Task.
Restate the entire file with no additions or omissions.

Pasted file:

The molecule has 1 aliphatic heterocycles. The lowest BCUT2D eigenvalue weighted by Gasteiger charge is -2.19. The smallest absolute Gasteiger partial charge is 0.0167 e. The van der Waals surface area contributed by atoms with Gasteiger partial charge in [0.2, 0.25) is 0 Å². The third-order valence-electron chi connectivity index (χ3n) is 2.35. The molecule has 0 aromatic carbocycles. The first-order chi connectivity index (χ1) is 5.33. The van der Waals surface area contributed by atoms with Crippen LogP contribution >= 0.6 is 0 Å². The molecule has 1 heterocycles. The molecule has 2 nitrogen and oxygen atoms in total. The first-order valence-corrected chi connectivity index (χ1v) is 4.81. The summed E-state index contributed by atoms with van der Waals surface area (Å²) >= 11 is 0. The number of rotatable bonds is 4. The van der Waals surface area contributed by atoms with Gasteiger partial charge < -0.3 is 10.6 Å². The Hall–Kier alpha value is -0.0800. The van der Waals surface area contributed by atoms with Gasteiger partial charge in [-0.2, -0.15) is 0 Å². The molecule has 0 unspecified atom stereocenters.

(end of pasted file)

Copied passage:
The molecule has 1 aliphatic heterocycles. The lowest BCUT2D eigenvalue weighted by Gasteiger charge is -2.19. The smallest absolute Gasteiger partial charge is 0.0167 e. The van der Waals surface area contributed by atoms with Gasteiger partial charge in [0.2, 0.25) is 0 Å². The third-order valence-electron chi connectivity index (χ3n) is 2.35. The molecule has 0 aromatic carbocycles. The first-order chi connectivity index (χ1) is 5.33. The van der Waals surface area contributed by atoms with Crippen LogP contribution >= 0.6 is 0 Å². The molecule has 1 heterocycles. The molecule has 2 nitrogen and oxygen atoms in total. The first-order valence-corrected chi connectivity index (χ1v) is 4.81. The summed E-state index contributed by atoms with van der Waals surface area (Å²) >= 11 is 0. The number of rotatable bonds is 4. The van der Waals surface area contributed by atoms with Gasteiger partial charge < -0.3 is 10.6 Å². The Hall–Kier alpha value is -0.0800. The van der Waals surface area contributed by atoms with Gasteiger partial charge in [-0.2, -0.15) is 0 Å². The molecule has 0 unspecified atom stereocenters.